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Dave Kulju - Abstract Expression 9.6/10

By Mark Elliot

Dave Kulju - Abstract ExpressionsTrack 1 "Internal Combustion" starts with an instant high. Some great guitar playing interspersed with an interesting string section, moves along taking you in but not challenging you too much. A good start.
Track 2 "Don't Mind Me" is a more in-depth affair with a blistering solo and some wonderful guitar textures. Right from the outset Dave shows his skills as both a guitarist and a producer and it's apparent he really knows how to put his point across.
Track 3 "Hieland Road" starts with a lovely bit of Mellotron and then goes into a fantastic staccato riff which glides into a wonderfully sublime bass solo. Great playing throughout ensures that for a non-vocal album Abstract Expression manages to hold your attention.
Track 4 " Pleiades" is a beautiful piece with a classic Prog piano sequence which really takes you away. This is then followed by some great soloing and wonderful riffs. Again this piece is very instant.
Track 5 "Depth of Autumn" starts with a lovely acoustic folk section which is over too quickly for me. A clever chord sequence follows in 3/4 timing which then becomes 3/? timing. Very clever indeed. This is the best place for this track as by now the listener is ready for the more in-depth numbers and this one really captures your imagination.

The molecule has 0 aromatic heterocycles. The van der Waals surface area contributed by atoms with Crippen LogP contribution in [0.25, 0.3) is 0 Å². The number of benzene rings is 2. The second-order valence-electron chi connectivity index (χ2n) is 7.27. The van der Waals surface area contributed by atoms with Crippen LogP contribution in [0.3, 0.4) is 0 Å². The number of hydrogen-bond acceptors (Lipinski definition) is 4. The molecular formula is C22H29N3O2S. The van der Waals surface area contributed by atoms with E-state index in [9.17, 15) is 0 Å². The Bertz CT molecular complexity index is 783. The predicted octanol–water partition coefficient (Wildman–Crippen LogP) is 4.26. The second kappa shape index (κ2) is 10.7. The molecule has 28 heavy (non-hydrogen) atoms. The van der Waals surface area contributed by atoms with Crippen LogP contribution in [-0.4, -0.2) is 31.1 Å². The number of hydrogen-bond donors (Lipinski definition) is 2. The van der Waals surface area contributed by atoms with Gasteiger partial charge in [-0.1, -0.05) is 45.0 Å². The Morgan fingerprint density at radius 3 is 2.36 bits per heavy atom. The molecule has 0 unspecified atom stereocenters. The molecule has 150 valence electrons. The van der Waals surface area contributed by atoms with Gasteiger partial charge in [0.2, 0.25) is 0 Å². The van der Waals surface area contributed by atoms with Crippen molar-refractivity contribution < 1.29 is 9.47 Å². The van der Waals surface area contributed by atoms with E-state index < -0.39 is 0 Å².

Track 6 "Picnic at the Slag Heap" is a stange one with a sleasy 7/8 riff and some really abstract guitar and theramin sounds coming at you from all directions. I didn't realize coal mining was this scary.
Track 7 "The Main Attraction" is a much more standard affair but great nevertheless. I think there was a speech by Winston Churchill mixed in at the end which rivals Thomas Dolby's Dr Magnus Pike on "She Blinded Me With Science" anyday.
Track 8 "Somnium" is a 15-minute piece which really sums this album up. Melodic riffs with clever time changes and wonderful production, make a fantastic CD which you can get into on the first listening, but I'm sure has a lot more mileage in it the more you play it. Dave's solos are really interesting and textural and not just speed for the sake of it. They also aren't slapped all over the CD but placed carefully within the context of the piece and this is both rare and skillful.
Track 9 "The Water Discipline" ventures into "New Age" with it's keyboard intro and trance beat but when the guitar starts it crosses over into a great mix of the two types. This is a great track to go out on at the end of what was a fantastic album, which would appeal to Prog fans and Guitar Rock fans alike. It's rare to be both clever and musical at the same time, but Abstract Expression manages this brilliantly.

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